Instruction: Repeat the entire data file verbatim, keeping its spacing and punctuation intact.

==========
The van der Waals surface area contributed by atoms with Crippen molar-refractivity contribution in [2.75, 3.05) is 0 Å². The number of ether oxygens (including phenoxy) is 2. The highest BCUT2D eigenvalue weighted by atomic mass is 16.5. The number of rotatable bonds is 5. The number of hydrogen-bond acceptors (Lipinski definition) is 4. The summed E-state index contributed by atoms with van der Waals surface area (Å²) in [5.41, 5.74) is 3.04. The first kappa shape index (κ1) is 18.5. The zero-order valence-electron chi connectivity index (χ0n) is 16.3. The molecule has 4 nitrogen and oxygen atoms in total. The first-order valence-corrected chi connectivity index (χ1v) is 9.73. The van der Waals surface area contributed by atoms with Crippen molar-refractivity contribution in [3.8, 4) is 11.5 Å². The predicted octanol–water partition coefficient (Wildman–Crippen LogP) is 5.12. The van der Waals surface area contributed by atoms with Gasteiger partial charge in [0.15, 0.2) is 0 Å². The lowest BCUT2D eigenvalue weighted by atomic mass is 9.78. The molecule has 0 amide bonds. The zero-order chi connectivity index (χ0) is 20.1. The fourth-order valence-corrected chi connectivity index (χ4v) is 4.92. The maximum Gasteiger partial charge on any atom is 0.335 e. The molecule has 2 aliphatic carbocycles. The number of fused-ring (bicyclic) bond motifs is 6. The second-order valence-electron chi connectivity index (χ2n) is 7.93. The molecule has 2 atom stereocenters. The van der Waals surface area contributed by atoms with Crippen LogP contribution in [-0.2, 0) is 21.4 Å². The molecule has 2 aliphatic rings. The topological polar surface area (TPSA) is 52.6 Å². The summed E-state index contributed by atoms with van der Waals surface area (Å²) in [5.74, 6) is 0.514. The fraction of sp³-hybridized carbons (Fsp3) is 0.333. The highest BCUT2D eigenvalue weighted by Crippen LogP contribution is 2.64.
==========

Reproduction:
The van der Waals surface area contributed by atoms with Crippen molar-refractivity contribution in [2.75, 3.05) is 0 Å². The number of ether oxygens (including phenoxy) is 2. The highest BCUT2D eigenvalue weighted by atomic mass is 16.5. The number of rotatable bonds is 5. The number of hydrogen-bond acceptors (Lipinski definition) is 4. The summed E-state index contributed by atoms with van der Waals surface area (Å²) in [5.41, 5.74) is 3.04. The first kappa shape index (κ1) is 18.5. The zero-order valence-electron chi connectivity index (χ0n) is 16.3. The molecule has 4 nitrogen and oxygen atoms in total. The first-order valence-corrected chi connectivity index (χ1v) is 9.73. The van der Waals surface area contributed by atoms with Crippen molar-refractivity contribution in [3.8, 4) is 11.5 Å². The predicted octanol–water partition coefficient (Wildman–Crippen LogP) is 5.12. The van der Waals surface area contributed by atoms with Gasteiger partial charge in [0.15, 0.2) is 0 Å². The lowest BCUT2D eigenvalue weighted by atomic mass is 9.78. The molecule has 0 amide bonds. The zero-order chi connectivity index (χ0) is 20.1. The fourth-order valence-corrected chi connectivity index (χ4v) is 4.92. The maximum Gasteiger partial charge on any atom is 0.335 e. The molecule has 2 aliphatic carbocycles. The number of fused-ring (bicyclic) bond motifs is 6. The second-order valence-electron chi connectivity index (χ2n) is 7.93. The molecule has 2 atom stereocenters. The van der Waals surface area contributed by atoms with Crippen LogP contribution in [-0.2, 0) is 21.4 Å². The molecule has 2 aliphatic rings. The topological polar surface area (TPSA) is 52.6 Å². The summed E-state index contributed by atoms with van der Waals surface area (Å²) in [5.74, 6) is 0.514. The fraction of sp³-hybridized carbons (Fsp3) is 0.333. The highest BCUT2D eigenvalue weighted by Crippen LogP contribution is 2.64.